Friday, August 10, 2012

The Price of Inaction

Looking for something else on my blog today, I came across a post that I wrote this in November 2006, that included these comments on a study of the experience of women of color in law firms, almost 50% of whom had reported being subjected to some kind of harassment on the job:

There is open hostility and rising fear out there regarding the rate of change in America .. change that has pushed women into the majority among undergraduates in college ... change that is moving America consistently in the direction of greater population diversity and a reversal of the definition of "majority" and "minority" in some states (California, Texas) and many urban areas (Washington, DC) ... change that is moving America toward greater tolerance, and, ultimately, acceptance of sexual minorities.
This fear and hostility often reveals itself in the treatment of those perceived as less powerful ... women of color, gays and lesbians, immigrants, geeks in schools controlled by jocks, etc.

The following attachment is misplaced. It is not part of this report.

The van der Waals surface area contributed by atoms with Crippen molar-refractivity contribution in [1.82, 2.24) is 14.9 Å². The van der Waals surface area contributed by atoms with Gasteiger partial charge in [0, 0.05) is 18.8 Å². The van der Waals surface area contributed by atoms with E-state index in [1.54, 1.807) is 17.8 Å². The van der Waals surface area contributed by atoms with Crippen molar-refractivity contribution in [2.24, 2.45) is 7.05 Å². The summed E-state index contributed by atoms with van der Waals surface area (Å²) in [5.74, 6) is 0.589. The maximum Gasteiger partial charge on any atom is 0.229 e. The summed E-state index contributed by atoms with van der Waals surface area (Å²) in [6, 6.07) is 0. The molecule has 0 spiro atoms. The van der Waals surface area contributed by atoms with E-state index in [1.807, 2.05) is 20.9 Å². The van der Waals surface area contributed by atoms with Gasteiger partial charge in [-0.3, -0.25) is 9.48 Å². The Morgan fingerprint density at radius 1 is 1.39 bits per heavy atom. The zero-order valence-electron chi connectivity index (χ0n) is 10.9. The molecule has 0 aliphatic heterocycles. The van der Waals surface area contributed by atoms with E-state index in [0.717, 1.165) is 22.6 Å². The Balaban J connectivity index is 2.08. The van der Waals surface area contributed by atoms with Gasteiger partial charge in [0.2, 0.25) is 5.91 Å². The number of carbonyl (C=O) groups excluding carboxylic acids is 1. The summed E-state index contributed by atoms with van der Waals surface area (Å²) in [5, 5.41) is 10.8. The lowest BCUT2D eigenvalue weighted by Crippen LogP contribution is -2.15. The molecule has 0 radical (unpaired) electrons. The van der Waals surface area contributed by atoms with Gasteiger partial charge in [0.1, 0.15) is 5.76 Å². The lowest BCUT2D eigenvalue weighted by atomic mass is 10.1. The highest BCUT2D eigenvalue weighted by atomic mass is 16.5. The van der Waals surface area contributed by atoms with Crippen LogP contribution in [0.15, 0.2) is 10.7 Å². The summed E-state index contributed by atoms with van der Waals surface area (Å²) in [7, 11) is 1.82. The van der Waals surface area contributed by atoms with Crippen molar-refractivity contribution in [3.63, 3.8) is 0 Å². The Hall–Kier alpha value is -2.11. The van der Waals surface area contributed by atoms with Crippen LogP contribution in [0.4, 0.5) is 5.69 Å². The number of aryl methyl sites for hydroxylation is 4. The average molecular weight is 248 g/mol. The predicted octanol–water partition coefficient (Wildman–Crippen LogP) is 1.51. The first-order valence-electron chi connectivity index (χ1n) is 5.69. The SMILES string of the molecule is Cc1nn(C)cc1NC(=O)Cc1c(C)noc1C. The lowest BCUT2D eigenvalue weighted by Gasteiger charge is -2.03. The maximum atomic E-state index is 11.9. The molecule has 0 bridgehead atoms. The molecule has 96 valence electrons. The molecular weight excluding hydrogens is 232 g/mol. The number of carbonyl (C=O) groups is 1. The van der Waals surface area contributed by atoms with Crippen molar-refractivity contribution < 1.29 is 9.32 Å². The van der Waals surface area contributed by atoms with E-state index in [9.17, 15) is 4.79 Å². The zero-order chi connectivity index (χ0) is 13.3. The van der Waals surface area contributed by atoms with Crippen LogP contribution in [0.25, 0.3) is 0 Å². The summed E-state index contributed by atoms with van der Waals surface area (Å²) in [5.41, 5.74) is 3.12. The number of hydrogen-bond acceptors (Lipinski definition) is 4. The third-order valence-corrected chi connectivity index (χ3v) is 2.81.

These folks are like the canaries in the coal mine. Evidence of continued intolerance toward the less powerful (the least of us), especially where such intolerance is accepted or rationalized (whether by faith, homeland security or otherwise), is a powerful suggestion that all is not well in our democracy. 
We who fail to see the signs, those who refuse to speak out against intolerance/injustice where ever it appears, may yet reap a bitter harvest, as those who have power act to keep it and we who remained silent end up like the women in The Hand Maid's Tale consigned to certain roles by the will and force of "the majority."
"The years forget our errors, and forgive our sins, but they punish our inaction with living death." Robert Grudin, Time and the Art of Living
In the intolerant atmosphere of the past legislative session and current election cycle, and in light of the horrific events in a movie theater in Colorado and a Sikh temple in Wisconsin, the thoughts I had then seem particularly salient today nearly six years later.